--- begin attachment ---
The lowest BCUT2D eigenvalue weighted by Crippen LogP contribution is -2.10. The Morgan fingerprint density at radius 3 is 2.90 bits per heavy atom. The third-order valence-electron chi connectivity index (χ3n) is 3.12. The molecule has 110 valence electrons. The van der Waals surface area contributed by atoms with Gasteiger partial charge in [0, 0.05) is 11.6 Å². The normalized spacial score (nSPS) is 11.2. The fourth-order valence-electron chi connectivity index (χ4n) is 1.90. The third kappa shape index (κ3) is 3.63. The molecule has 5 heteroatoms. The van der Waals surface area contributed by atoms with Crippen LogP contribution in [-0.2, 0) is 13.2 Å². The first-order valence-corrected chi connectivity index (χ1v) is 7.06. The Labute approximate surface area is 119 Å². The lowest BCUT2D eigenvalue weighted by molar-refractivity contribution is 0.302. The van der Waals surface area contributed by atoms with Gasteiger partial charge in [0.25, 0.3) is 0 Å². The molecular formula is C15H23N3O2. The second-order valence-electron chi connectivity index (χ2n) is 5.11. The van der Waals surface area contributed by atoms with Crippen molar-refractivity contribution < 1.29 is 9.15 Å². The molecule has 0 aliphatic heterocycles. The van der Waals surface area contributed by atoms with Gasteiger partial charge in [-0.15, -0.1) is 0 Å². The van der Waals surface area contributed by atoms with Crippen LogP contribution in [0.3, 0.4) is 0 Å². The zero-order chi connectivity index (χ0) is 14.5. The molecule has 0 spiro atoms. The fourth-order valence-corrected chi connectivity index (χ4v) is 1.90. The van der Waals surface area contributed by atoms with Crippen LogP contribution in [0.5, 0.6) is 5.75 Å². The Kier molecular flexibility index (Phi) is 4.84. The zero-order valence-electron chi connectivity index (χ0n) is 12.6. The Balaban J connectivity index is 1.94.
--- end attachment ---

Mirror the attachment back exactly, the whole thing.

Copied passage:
The lowest BCUT2D eigenvalue weighted by Crippen LogP contribution is -2.10. The Morgan fingerprint density at radius 3 is 2.90 bits per heavy atom. The third-order valence-electron chi connectivity index (χ3n) is 3.12. The molecule has 110 valence electrons. The van der Waals surface area contributed by atoms with Gasteiger partial charge in [0, 0.05) is 11.6 Å². The normalized spacial score (nSPS) is 11.2. The fourth-order valence-electron chi connectivity index (χ4n) is 1.90. The third kappa shape index (κ3) is 3.63. The molecule has 5 heteroatoms. The van der Waals surface area contributed by atoms with Crippen LogP contribution in [-0.2, 0) is 13.2 Å². The first-order valence-corrected chi connectivity index (χ1v) is 7.06. The Labute approximate surface area is 119 Å². The lowest BCUT2D eigenvalue weighted by molar-refractivity contribution is 0.302. The van der Waals surface area contributed by atoms with Gasteiger partial charge in [0.25, 0.3) is 0 Å². The molecular formula is C15H23N3O2. The second-order valence-electron chi connectivity index (χ2n) is 5.11. The van der Waals surface area contributed by atoms with Crippen molar-refractivity contribution < 1.29 is 9.15 Å². The molecule has 0 aliphatic heterocycles. The van der Waals surface area contributed by atoms with Gasteiger partial charge in [-0.15, -0.1) is 0 Å². The van der Waals surface area contributed by atoms with Crippen LogP contribution in [0.3, 0.4) is 0 Å². The zero-order chi connectivity index (χ0) is 14.5. The molecule has 0 spiro atoms. The fourth-order valence-corrected chi connectivity index (χ4v) is 1.90. The van der Waals surface area contributed by atoms with Crippen LogP contribution in [0.5, 0.6) is 5.75 Å². The Kier molecular flexibility index (Phi) is 4.84. The zero-order valence-electron chi connectivity index (χ0n) is 12.6. The Balaban J connectivity index is 1.94.